S. Beckenstein was Samuel Beckenstein (1893-1968) an immigrant from Poland. He became a U. S. citizen in 1933, and declared on his naturalization petition that he was born 5 June 1893 in Liskova, Poland, and that he emigrated from Antwerp, Belgium, under the name Israel Beckenstein on the vessel Vaderland. His arrival in New York was 27 Sept. 1910.
He is found in several census reports from 1915 to 1930 under the name Isidor Beckenstein. In 1915 he was 22 years old and lodged with Harris Levine at 254 Henry St., Manhattan. His occupation was "rag dealer." He registered for the World War I draft in 1917 as Isidore Beckenstein, age 23, born 5 Jan. 1893 in Leskova, Grodna, Russia. He lived at 79 Orchard St., and was a pedlar in business for himself at 519 Water St. (Grodna, aka Grodno or Hrodna, is a city in present day Belarus close to the border with Poland. Was Leskova a nearby town?) In the U. S. Census of 1920 he lived at 75-9 Orchard St., age 26, an alien resident, born Russia, immigrated 1911. With him were his wife, Fanny, and two children, Dorah, age 3, and Beatrice, 5 months. In the 1925 New York State Census he was Isidor Beckenstein, age 30, born Russia, living at 204-6 Eldridge St., Manhattan. In 1930 he was still Isidor Beckenstein, and lived at 110 Delancey St. His family consisted of his wife, Fannie, and three daughters, Beatrice, Ruth, and Lillian. It was not until the 1940 U. S. Census that Beckenstein registered as Samuel Beckenstein. He was now 45 years old, the proprietor of a woolen concern, and his daughters were Beatrice, 21, Rosalyn, 16, and Lillian, 11.
In his death notice, New York Times, 26 Dec. 1968, Samuel Beckenstein was survived by his wife Fanny, Beatrice and Irving Boyarsky, Ron and Murray Greenberg, Lillian and Sol Horowitz, and a brother Paul. The Boyarskys and Greenbergs were Beckenstein's successors in his business.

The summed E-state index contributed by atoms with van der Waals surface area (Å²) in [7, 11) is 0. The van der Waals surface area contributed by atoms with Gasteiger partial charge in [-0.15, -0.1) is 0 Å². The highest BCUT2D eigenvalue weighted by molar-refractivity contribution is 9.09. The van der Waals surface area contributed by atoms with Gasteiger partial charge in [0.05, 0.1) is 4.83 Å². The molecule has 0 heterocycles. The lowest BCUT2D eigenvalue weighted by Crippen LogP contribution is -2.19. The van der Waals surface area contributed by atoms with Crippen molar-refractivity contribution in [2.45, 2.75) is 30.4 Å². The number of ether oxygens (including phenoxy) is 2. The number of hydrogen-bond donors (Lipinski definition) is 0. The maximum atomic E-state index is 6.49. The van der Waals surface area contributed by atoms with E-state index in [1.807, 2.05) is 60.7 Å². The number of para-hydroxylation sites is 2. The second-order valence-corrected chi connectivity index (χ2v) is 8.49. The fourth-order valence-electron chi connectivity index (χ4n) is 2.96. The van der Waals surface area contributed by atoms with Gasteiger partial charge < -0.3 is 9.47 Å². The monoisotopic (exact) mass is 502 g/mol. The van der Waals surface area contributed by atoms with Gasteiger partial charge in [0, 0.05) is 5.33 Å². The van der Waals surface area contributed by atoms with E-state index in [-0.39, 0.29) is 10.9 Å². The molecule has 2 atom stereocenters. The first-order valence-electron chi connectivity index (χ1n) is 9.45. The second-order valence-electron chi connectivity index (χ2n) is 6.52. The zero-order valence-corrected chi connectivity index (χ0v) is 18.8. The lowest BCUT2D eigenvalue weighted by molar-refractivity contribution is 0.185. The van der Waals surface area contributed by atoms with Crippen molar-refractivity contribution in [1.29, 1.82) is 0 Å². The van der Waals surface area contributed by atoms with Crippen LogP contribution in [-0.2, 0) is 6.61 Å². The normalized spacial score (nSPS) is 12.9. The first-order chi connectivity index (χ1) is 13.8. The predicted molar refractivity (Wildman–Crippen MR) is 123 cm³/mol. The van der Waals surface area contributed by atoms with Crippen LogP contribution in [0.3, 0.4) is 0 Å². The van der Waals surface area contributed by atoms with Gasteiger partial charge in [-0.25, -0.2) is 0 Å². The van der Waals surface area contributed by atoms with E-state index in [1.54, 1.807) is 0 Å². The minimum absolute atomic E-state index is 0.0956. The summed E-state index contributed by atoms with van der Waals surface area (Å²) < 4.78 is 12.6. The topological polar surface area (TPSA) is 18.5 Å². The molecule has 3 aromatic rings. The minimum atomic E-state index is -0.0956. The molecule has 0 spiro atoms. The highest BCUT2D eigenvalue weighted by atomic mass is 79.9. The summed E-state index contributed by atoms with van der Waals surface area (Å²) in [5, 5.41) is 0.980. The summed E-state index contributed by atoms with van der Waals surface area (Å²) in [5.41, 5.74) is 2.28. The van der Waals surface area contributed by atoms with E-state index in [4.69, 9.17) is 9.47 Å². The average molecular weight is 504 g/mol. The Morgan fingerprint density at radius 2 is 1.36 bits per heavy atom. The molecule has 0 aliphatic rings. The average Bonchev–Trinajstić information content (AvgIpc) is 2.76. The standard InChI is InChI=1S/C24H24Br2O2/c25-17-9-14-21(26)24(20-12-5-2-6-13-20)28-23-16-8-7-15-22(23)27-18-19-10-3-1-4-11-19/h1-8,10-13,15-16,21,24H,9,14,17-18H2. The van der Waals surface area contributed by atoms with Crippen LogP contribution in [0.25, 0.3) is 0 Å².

Samuel Beckenstein's earliest appearance in New York city directories was in 1917, when he was "rags" at 519 Water St. and lived at 79 Orchard St. The New York telephone directory listed him the same year at 519 Water St. and described the business as "new woolen clippings." The business moved to Orchard St. in 1922. There were two addresses, 118 Orchard and 123 Orchard. 123 Orchard became 125 Orchard in 1937, and a third branch was opened in the former New York Telephone building at 130 Orchard St. in 1945.
A photograph of a sign for S. Beckenstein's, 125 Orchard St., in 1939 is found on the website BoweryBoogie.com. The sign claims, "World's Largest Pants Matching House." A photograph of Beckenstein's branch at 125 Orchard St. in 1953 is found on the website Pictures of Vintage Americana. Signs on the store read "Imported Woolens," "Ready Made Slacks" and "Matched and Made to Order." An article in Vanity Fair, June 2005, explains that the matched pants were "for those who couldn't afford a new suit and instead would purchase an exact copy of their tattered trousers."
S. Beckenstein Inc. was located at 130 Orchard St. from 1945 to 1999. In 1999 the following appeared in New York Times, "No spiel-makers are needed at Beckenstein Home Fabrics, a home decorating business that has lured generations of design-savvy shoppers to its store inside a former telephone company switch exchange at 130 Orchard Street. It is part of a small empire that Samuel Beckenstein started some 80 years ago selling rags from a pushcart on Water Street. He grew the business and diversified into men's tailoring, women's clothing, draperies and upholstery. Other businesses came and went in the neighborhood, but Beckenstein's stayed and prospered. But like the immigrants who passed through the nearby tenements on their way to success, uptown beckons. Garry Greenberg, 46, the third-generation president of the home fabric store, is moving to a new location at Fifth Avenue and West 20th Street in the Flatiron district later this month, the better to compete with the other upscale home décor stores in that area."
The building at 130 Orchard St. was constructed in 1902 as a 3-story and basement brick and stone telephone exchange for the New York Telephone Company (Office for Metropolitan History). The present (2013) structure is 6 stories. Apparently three stories were added around 1920. Emporis.com cites "construction end 1920."
Copyright © 2013 Walter Grutchfield